Dead pheasants found dumped in river in North Yorkshire

A member of the public out for a Christmas Day walk yesterday on the edge of the Howardian Hills Area of Outstanding Natural Beauty (AONB) in North Yorkshire found a mass of dead pheasants floating in the River Derwent by the Howsham Bridge.

Presumably these are pheasants that have been shot and then dumped. It might be related to avian flu (i.e. game dealers not wanting to take shot birds where there’s a risk they may be infected with avian flu so the shoot manager wants to get rid) but to be honest, dumping shot gamebirds is not a new phenomenon, it’s been happening up and down the country for years, prior to this latest outbreak of avian flu: e.g. in Cheshire, Scottish borders (here), Norfolk (here), Perthshire (here), Berkshire (here), North York Moors National Park (here) and some more in North York Moors National Park (here) and even more in North Yorkshire (here), Co. Derry (here), West Yorkshire (here), and again in West Yorkshire (here), N Wales (here), mid-Wales (here), Leicestershire (here), Lincolnshire (here), Somerset (here), Derbyshire’s Peak District National Park (here), Suffolk (here), Leicestershire again (here), Somerset again (here), Liverpool (here), even more in North Wales (here) even more in Wales, again (here), in Wiltshire (here) in Angus (here) and in Somerset again (here).

It’s not known who dumped the pheasants in the River Derwent. There are large pheasant pens just a few hundred metres upstream, directly north east of Howsham Hall, but as these carcasses are floating in the river they could have been dumped further upstream.

The dumping of shot game birds is a breach of the Code of Good Shooting Practice which states:

Shoot managers must ensure they have appropriate arrangements in place for the sale or consumption of the anticipated bag in advance of all shoot days‘.

The Code of Good Shooting Practice is, however, in effect, just advice. It has no legal standing and is unenforceable. It’s handy for the shooting industry to point to it as ‘evidence’ that the industry is capable of self-regulation but it’s not really worth the paper it’s written on if shoot managers can breach it without consequence, as they so often do.

The member of the public who found these dumped birds yesterday says he’s reported his finding to the Environment Agency but has been told it’s not in its remit to deal with it, which seems a bit strange given the dumping of dead livestock, potentially infected with avian flu, is both a public health and environmental issue. He says he’s also reported it to the local council and to DEFRA’s ‘dead bird’ portal for monitoring the spread of avian flu.

Earlier this year, after yet another episode of dumped shot game birds, there was an exchange in the House of Lords where game bird shooter and DEFRA Minister Lord Benyon denied that there was evidence of shot gamebirds being dumped (I know!) and Lord Newby, having seen the evidence provided by this blog, stated he would pursue Benyon to find out what plans the Government had for dealing with it (see here).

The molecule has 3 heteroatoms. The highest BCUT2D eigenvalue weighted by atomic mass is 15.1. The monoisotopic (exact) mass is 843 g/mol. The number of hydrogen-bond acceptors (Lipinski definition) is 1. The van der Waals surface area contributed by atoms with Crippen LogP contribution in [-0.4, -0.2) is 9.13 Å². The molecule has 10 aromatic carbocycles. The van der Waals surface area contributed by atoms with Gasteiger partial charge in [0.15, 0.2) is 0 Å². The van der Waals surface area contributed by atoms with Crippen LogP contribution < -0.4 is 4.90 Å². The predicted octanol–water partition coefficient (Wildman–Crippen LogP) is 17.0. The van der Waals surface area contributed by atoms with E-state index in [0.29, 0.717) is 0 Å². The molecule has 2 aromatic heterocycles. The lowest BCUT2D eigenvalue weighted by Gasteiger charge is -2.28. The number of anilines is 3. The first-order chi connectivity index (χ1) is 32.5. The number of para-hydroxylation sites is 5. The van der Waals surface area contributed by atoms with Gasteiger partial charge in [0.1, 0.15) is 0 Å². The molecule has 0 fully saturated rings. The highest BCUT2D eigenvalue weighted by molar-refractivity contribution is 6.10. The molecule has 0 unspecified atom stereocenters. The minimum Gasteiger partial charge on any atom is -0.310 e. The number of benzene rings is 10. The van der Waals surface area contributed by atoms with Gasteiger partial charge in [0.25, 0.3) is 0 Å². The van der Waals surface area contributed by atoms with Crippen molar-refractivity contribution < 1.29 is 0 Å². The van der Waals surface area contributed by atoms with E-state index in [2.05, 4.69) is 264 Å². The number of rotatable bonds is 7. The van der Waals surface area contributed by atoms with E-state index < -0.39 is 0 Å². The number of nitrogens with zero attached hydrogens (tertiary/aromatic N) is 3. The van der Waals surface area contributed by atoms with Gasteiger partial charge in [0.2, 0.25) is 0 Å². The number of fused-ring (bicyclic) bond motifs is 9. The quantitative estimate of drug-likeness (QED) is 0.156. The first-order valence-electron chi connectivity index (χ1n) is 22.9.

UPDATE 5th February 2023: DEFRA Minister responds to House of Lords question on avian flu risk posed by shot, dumped game birds (here).

28 thoughts on “Dead pheasants found dumped in river in North Yorkshire”

  1. I listened to a chap on the Today Programme this morning describing how terrific murdering birds with guns is as a way of getting healthy exercise and having a social life.

    1. It was the odious ‘Lord’ Ian Botham, a has-been cricketer and noisy defender of moorland shooting. Apparently, without shoots, the moors would be lifeless and it’s the control carried out by managers which make them the hive of biodiversity they now are. He assured listeners that those who kill raptors are the rare exception which all shooters condemn. So that’s all right.

      1. I presume the presenters of Radio 4’s Today programme corrected him on this. Not.

        So, who was worse? The self-acclaimed shooter, or Radio 4’s editor and presenters?

  2. Earlier this year, I commissioned legal advice from Edie Bowles of Animal Advocates, on the legality of abandoning wild animal carcasses (because that’s what the shooting estates will claim these birds were at the time they were shot). I’ll forward a copy to you (RP).

    If the birds can be tested for avian flu and found to be diseased then they should have been disposed of in accordance with the Animal By-Product Regulations (ABPR).

    If the birds were shot for human consumption and then it was decided that they would not be consumed then, once again, they should have been disposed of in accordance with the ABPR.

    1. RP – a correction and apology.

      Edie Bowles of Advocates for Animals has provided legal advice to me on several occasions regarding the legality or otherwise of the dumping of bodies of wild game and wild animals in stink pits and on game keeper gibbet lines and potential criminal offences committed by the use of these practices.